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How PR pros can thrive in the new world order of media relations

Steve Marino

Professors, bloggers, and experts across a wide variety of fields can be used to write articles that have reach and impact today that didn’t as easily exist in the past.

Pete Marino, MillerCoors

 

I remember growing up at a time when my parents and all their friends would quote stories from the daily newspaper as if they were gospel. It was the golden age of trust in media, heralded by a “so it should be written, and so it should be taken as truth” mentality.

Fast forward from the ’70s and ’80s to a period with a new dynamic characterized by the saying: “Don’t believe everything you read.” Yet, the trust in media remained high until recently, when the shift to the “fake news” phenomenon took root and started spreading.

According to the 2019 Edelman Trust Barometer, only 47% of people today trust the news media at a time when engagement with news continues to explode. Russian hackers. AI-generated content. Citizen journalism. Clickbait.

What’s a PR pro to do?

As the media world changes and trust declines, there’s tremendous opportunity to capitalize on this new world order of media relations. As news beat “creep” continues, with reporters forced to cover numerous and formerly disparate beats, smart PR pros are expanding relationships with journalists they might not have had interest in previously.

Beyond that, there’s an even bigger opportunity to capitalize on, with other experts who can place stories in news aggregation and contribution sites. Consider this: Today, Forbes is driven more by contributors than staff reporters, making apparent the benefits of a new approach to modern media relations. While a well-researched story in The Wall Street Journal or The New York Times continues to be meaningful, surrounding a story with experts and micro-influencers can carry just as much weight in your category. In fact, taken in the aggregate, it could actually have more impact against your priority audiences over time.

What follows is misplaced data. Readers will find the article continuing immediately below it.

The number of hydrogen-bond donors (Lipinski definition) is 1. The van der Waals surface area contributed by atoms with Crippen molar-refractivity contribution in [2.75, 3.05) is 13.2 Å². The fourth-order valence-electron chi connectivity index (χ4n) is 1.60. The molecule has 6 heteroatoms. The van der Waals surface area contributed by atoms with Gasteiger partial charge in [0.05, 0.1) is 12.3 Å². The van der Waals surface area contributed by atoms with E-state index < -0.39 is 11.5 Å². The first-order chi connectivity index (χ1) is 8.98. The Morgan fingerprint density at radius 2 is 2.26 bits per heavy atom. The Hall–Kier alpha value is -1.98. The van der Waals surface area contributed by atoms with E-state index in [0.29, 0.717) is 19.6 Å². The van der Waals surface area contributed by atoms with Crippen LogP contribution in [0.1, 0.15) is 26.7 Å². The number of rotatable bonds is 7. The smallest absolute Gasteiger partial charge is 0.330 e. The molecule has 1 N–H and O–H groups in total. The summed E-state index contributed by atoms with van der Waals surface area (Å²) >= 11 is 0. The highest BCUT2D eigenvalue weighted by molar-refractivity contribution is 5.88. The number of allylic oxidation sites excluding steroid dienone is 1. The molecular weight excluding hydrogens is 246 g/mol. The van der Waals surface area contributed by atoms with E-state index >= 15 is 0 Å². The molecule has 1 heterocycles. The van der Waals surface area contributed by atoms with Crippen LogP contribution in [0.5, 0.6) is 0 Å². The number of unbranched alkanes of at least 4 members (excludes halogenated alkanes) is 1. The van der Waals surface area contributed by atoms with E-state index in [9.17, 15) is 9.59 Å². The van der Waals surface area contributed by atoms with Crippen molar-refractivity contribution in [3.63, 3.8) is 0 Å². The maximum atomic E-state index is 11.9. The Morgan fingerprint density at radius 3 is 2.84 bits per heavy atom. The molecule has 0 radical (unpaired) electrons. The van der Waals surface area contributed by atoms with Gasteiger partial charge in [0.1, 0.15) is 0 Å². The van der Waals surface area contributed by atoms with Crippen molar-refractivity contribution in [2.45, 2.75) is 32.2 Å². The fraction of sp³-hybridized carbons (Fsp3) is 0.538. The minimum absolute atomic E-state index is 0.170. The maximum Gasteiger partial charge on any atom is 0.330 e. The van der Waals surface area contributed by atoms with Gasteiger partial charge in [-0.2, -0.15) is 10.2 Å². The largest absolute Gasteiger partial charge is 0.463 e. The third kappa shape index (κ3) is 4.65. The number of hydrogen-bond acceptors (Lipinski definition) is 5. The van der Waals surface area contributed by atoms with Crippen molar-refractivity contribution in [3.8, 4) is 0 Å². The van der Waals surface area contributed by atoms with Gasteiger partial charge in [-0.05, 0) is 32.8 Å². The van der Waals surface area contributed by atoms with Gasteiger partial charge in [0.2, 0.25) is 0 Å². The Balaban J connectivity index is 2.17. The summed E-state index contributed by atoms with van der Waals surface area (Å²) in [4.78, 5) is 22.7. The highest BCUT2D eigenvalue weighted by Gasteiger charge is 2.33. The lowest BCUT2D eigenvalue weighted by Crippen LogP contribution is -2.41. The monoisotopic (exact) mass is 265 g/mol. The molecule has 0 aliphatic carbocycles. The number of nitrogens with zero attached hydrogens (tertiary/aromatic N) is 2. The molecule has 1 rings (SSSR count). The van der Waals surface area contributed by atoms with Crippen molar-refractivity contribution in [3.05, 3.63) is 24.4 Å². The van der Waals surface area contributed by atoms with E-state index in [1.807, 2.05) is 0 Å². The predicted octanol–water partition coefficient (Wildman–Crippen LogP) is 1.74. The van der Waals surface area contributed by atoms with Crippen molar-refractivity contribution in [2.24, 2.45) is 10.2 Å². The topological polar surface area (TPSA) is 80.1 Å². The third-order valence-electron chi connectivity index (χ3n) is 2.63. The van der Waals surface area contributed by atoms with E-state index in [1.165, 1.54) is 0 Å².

In the beer world, we routinely look for dietitians and nutritionists who could be helpful to tell an ingredient story. In the recent beer wars attack Anheuser-Busch lobbed against us over corn syrup, we successfully marshaled nutritionists and other craft brewers to help refute the misleading suggestion that corn syrup was somehow bad for you.

Convincing drinkers that corn syrup is used as a fermentable sugar and isn’t found in the finished product was helpful to quickly refute the misleading claims of others.

Professors, bloggers, and experts across a wide variety of fields can be used to write articles that have reach and impact today that didn’t as easily exist in the past. The important thing is to be above board on any paid relationship, if one exists, and to get creative in your use of experts to help your company advance its narrative with credibility, aggregate reach, and impact.

If you think outside the box and take advantage of the new opportunities that exist within the evolving world of media relations, your goals – and subsequent results – can be as impactful as ever.

Pete Marino is chief public affairs and comms officer at MillerCoors, as well as president of the Tenth and Blake Beer Company.

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